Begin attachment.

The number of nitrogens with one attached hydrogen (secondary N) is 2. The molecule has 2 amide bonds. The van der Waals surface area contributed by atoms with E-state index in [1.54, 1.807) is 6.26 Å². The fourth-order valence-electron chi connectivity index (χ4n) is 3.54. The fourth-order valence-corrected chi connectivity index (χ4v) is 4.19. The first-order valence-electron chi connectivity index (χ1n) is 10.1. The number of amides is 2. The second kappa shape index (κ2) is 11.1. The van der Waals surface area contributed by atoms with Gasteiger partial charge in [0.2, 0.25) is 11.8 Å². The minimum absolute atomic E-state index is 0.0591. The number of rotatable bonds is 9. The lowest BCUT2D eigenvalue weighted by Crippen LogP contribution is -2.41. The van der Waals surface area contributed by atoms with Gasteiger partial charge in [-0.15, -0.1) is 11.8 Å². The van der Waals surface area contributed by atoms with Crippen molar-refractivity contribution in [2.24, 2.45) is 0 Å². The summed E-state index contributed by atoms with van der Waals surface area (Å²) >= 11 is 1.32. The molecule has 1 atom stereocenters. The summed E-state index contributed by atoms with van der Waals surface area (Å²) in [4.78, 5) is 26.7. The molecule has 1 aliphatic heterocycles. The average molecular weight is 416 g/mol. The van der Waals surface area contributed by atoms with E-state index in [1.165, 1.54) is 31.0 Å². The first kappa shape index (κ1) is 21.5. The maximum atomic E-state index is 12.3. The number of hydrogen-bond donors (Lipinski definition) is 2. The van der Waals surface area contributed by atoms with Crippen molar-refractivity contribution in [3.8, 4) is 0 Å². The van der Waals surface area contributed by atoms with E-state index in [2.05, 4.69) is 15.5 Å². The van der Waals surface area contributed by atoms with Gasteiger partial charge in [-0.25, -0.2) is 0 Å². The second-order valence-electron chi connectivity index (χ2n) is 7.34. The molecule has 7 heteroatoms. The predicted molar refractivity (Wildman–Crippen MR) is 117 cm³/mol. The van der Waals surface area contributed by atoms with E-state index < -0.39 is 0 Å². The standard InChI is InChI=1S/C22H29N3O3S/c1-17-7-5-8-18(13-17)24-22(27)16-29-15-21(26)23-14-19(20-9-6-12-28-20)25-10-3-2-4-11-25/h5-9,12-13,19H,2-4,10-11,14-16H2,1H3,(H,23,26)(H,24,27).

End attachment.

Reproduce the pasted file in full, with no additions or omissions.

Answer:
The number of nitrogens with one attached hydrogen (secondary N) is 2. The molecule has 2 amide bonds. The van der Waals surface area contributed by atoms with E-state index in [1.54, 1.807) is 6.26 Å². The fourth-order valence-electron chi connectivity index (χ4n) is 3.54. The fourth-order valence-corrected chi connectivity index (χ4v) is 4.19. The first-order valence-electron chi connectivity index (χ1n) is 10.1. The number of amides is 2. The second kappa shape index (κ2) is 11.1. The van der Waals surface area contributed by atoms with Gasteiger partial charge in [0.2, 0.25) is 11.8 Å². The minimum absolute atomic E-state index is 0.0591. The number of rotatable bonds is 9. The lowest BCUT2D eigenvalue weighted by Crippen LogP contribution is -2.41. The van der Waals surface area contributed by atoms with Gasteiger partial charge in [-0.15, -0.1) is 11.8 Å². The van der Waals surface area contributed by atoms with Crippen molar-refractivity contribution in [2.24, 2.45) is 0 Å². The summed E-state index contributed by atoms with van der Waals surface area (Å²) >= 11 is 1.32. The molecule has 1 atom stereocenters. The summed E-state index contributed by atoms with van der Waals surface area (Å²) in [4.78, 5) is 26.7. The molecule has 1 aliphatic heterocycles. The average molecular weight is 416 g/mol. The van der Waals surface area contributed by atoms with E-state index in [1.165, 1.54) is 31.0 Å². The first kappa shape index (κ1) is 21.5. The maximum atomic E-state index is 12.3. The number of hydrogen-bond donors (Lipinski definition) is 2. The van der Waals surface area contributed by atoms with Crippen molar-refractivity contribution in [3.8, 4) is 0 Å². The van der Waals surface area contributed by atoms with E-state index in [2.05, 4.69) is 15.5 Å². The van der Waals surface area contributed by atoms with Gasteiger partial charge in [-0.25, -0.2) is 0 Å². The second-order valence-electron chi connectivity index (χ2n) is 7.34. The molecule has 7 heteroatoms. The predicted molar refractivity (Wildman–Crippen MR) is 117 cm³/mol. The van der Waals surface area contributed by atoms with E-state index < -0.39 is 0 Å². The standard InChI is InChI=1S/C22H29N3O3S/c1-17-7-5-8-18(13-17)24-22(27)16-29-15-21(26)23-14-19(20-9-6-12-28-20)25-10-3-2-4-11-25/h5-9,12-13,19H,2-4,10-11,14-16H2,1H3,(H,23,26)(H,24,27).